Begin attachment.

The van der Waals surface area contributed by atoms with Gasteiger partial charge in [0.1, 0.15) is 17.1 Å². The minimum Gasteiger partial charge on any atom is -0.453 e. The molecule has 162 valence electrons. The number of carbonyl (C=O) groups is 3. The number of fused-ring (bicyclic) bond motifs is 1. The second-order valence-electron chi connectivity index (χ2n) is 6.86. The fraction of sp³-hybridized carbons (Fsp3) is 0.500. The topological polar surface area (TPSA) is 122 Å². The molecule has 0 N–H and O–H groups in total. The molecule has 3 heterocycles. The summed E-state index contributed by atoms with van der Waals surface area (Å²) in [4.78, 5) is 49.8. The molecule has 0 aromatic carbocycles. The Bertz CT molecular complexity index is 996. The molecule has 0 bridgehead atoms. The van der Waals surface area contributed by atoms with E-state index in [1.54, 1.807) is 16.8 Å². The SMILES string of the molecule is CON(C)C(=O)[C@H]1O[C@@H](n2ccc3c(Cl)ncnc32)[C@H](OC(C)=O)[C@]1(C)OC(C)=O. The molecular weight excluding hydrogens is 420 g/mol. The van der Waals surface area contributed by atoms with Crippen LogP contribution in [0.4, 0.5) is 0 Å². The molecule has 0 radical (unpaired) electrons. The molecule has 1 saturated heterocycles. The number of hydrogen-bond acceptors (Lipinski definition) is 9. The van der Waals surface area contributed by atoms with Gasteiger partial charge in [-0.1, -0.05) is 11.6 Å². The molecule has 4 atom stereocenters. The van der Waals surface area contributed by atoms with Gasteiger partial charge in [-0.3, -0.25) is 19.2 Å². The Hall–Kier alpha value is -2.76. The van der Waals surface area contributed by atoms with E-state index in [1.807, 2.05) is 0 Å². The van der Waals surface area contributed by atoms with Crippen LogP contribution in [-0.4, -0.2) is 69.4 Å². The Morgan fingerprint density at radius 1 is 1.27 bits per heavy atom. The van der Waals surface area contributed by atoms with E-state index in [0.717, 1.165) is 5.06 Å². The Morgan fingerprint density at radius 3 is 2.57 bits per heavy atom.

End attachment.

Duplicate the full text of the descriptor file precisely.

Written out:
The van der Waals surface area contributed by atoms with Gasteiger partial charge in [0.1, 0.15) is 17.1 Å². The minimum Gasteiger partial charge on any atom is -0.453 e. The molecule has 162 valence electrons. The number of carbonyl (C=O) groups is 3. The number of fused-ring (bicyclic) bond motifs is 1. The second-order valence-electron chi connectivity index (χ2n) is 6.86. The fraction of sp³-hybridized carbons (Fsp3) is 0.500. The topological polar surface area (TPSA) is 122 Å². The molecule has 0 N–H and O–H groups in total. The molecule has 3 heterocycles. The summed E-state index contributed by atoms with van der Waals surface area (Å²) in [4.78, 5) is 49.8. The molecule has 0 aromatic carbocycles. The Bertz CT molecular complexity index is 996. The molecule has 0 bridgehead atoms. The van der Waals surface area contributed by atoms with E-state index in [1.54, 1.807) is 16.8 Å². The SMILES string of the molecule is CON(C)C(=O)[C@H]1O[C@@H](n2ccc3c(Cl)ncnc32)[C@H](OC(C)=O)[C@]1(C)OC(C)=O. The molecular weight excluding hydrogens is 420 g/mol. The van der Waals surface area contributed by atoms with Crippen LogP contribution in [0.4, 0.5) is 0 Å². The molecule has 0 radical (unpaired) electrons. The molecule has 1 saturated heterocycles. The number of hydrogen-bond acceptors (Lipinski definition) is 9. The van der Waals surface area contributed by atoms with Gasteiger partial charge in [-0.1, -0.05) is 11.6 Å². The molecule has 4 atom stereocenters. The van der Waals surface area contributed by atoms with Gasteiger partial charge in [-0.3, -0.25) is 19.2 Å². The Hall–Kier alpha value is -2.76. The van der Waals surface area contributed by atoms with E-state index in [1.807, 2.05) is 0 Å². The van der Waals surface area contributed by atoms with Crippen LogP contribution in [-0.4, -0.2) is 69.4 Å². The Morgan fingerprint density at radius 1 is 1.27 bits per heavy atom. The van der Waals surface area contributed by atoms with E-state index in [0.717, 1.165) is 5.06 Å². The Morgan fingerprint density at radius 3 is 2.57 bits per heavy atom.